Since Wednesday, more than 3,000 people have tried to jump the Melilla border fence in one of the biggest attempts in recent history trying to cross the Spanish-Moroccan border.
This time, the reactions of the police and the Spanish civil guard have been unusually aggressive. The internet and social media is full of images and videos of violence against hundreds of young people fleeing from hunger, wars, and poverty.
Various human rights organizations have counted ten people who had to be hospitalized due to police violence. However, according to many neighbors in the area, this number could be much higher, since many immigrants do not seek hospital assistance for fear of retaliation.
Repression has escalated to the use of guns. It is still unclear whether they are blanks or loaded with live ammunition, which would be a very serious escalation in violence against migrants.
The immigration detention centers (CETIs, or Centro de Estancia Temporal de Inmigrantes) are apparently overflowing again, and those who manage to cross the border are held in overcrowded, prison-like conditions.
The media have also reported that the Spanish police are violating their own laws by expelling many of these young people through what are known as so-called “devoluciones en caliente” (hot returns). These consist of returning them to Moroccan territory without any legal control or any guarantees for their safety.
Migration policy and institutional racism have shown their true face during these three days. The police violence unleashed on the Spanish side is compounded by the even more blatant violence on the Moroccan side. The European Union, in fact, pays the Moroccan police through various funds to do the dirty work that they often do not want their state security forces and bodies to perform.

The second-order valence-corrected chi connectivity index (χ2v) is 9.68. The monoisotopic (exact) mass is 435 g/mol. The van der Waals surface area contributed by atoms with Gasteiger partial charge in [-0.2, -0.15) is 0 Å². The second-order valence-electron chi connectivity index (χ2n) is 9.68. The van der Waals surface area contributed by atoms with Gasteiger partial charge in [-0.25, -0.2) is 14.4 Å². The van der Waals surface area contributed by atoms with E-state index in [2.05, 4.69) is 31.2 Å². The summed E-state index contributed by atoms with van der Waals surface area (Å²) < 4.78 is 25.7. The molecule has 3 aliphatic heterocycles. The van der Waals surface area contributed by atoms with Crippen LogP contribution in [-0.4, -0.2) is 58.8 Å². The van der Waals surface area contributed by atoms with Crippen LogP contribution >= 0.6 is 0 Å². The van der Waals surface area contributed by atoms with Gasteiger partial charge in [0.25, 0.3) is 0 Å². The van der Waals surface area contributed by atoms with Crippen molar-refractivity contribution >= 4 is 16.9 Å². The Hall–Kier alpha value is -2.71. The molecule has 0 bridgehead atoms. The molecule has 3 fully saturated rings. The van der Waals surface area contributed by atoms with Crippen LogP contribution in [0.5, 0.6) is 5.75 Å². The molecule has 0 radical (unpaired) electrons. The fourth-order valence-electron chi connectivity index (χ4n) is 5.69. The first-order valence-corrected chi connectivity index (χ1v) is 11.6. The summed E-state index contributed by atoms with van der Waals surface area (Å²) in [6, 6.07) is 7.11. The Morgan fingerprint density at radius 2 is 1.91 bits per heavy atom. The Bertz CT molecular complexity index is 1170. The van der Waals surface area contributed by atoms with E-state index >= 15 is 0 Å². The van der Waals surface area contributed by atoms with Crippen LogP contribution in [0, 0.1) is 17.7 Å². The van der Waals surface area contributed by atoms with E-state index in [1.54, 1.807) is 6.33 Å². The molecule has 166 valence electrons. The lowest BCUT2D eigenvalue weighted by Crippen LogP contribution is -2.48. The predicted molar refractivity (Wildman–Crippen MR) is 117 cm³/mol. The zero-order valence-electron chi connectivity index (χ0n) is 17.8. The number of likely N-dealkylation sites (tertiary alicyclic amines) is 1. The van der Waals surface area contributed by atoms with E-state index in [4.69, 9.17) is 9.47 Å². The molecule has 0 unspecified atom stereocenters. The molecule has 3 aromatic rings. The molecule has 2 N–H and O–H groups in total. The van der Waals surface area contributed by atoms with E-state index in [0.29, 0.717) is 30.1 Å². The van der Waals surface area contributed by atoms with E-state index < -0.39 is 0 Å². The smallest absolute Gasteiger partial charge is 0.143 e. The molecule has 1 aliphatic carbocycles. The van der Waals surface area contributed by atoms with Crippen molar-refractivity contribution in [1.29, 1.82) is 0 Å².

The situation in Melilla comes amidst the impending migration crisis caused by the war in Ukraine. The Spanish State’s PSOE (Socialist Workers’ Party) and Unidas Podemos coalition government is trying to send a very clear — and violent — message to the thousands who are in Moroccan territory trying to cross the border. Despite the rhetoric of showing solidarity with the displaced Ukrainians, the Spanish State and European Union do not have a policy of open borders, much less with the African population.
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EU countries’ militaristic and imperialist drift threatens to legitimize and redouble police violence against the immigrant population. Undoubtedly, the EU’s authoritarianism ends up greenlighting the most reactionary proposals of the extreme right, even hand-in-hand with supposedly progressive governments such as that of the Spanish State.
The violence of these days at the Melilla border cannot be overlooked. Solidarity with all those who suffer the consequences of capitalist barbarism, wherever they are from, must be a basic principle to build an internationalist and working-class alternative to the reactionary policies of the European governments.
Originally published in La Izquierda Diario on March 4.
Translation by K.S. Mehta